Gender Contribution to the Innovation-Productivity Relationship in the Wake of COVID-19: Evidence for the Caribbean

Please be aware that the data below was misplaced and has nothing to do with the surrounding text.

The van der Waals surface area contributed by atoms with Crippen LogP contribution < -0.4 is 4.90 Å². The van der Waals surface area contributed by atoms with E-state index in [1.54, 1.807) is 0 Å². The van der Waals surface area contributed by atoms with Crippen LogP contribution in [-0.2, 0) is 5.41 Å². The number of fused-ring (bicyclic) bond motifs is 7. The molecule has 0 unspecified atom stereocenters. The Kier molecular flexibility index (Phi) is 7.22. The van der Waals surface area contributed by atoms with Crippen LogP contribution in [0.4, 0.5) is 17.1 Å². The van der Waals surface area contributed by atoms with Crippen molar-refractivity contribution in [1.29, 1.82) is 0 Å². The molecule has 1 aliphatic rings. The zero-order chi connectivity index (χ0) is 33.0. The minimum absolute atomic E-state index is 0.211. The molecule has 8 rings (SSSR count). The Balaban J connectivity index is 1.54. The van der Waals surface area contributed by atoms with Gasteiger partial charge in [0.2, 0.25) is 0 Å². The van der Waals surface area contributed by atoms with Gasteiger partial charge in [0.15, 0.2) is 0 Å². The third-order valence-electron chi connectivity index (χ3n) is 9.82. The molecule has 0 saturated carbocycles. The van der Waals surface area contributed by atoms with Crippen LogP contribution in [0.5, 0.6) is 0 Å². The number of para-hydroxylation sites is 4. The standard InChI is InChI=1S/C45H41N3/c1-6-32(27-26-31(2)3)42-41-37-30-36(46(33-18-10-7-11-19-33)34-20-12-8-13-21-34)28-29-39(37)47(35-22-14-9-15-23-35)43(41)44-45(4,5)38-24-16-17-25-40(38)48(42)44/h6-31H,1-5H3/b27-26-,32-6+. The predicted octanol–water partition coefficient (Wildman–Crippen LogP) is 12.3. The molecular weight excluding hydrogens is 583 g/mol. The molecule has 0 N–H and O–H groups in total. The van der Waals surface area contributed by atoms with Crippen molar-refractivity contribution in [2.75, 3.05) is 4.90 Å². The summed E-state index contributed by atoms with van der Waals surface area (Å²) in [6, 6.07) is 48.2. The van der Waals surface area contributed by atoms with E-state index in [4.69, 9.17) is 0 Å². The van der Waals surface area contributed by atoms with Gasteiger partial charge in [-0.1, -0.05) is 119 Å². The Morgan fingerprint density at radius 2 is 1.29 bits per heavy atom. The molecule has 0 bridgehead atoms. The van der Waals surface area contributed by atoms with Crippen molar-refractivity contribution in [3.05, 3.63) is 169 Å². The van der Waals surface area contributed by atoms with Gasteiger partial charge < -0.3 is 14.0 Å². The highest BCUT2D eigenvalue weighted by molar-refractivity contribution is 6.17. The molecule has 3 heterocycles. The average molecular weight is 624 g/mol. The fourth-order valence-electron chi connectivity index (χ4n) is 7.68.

This study presents new findings on the impact of the COVID-19 pandemic on productivity and innovation for Caribbean firms, with particular focus on the effects on firm gender diversity and workforce composition. Research on the impact of women's participation on firm performance and innovation has so far produced mixed results, though there is some evidence to suggest that for Latin America, larger shares of women in the knowledge creation and innovation process may increase innovative behavior and, as a consequence, lead to greater labor productivity. In the current context, female participation in firms becomes an even more pressing issue, given the early indications of the pandemics disproportionately negative burden on women s income and jobs in different regions. We found that the gender composition of the personnel has an interesting direct effect on productivity. At the same time, our results show that the expected reductions in female personnel due to the pandemic, have a negative effect in the shares of female participation which, in turn, have the potential to nullify the mentioned productivity channel. This suggests the existence of a minimum threshold of female participation to profit from diversity. Hence, it seems that policy should focus particularly on protecting female jobs, particularly in the wake of dramatic shocks affecting revenues and/or employment.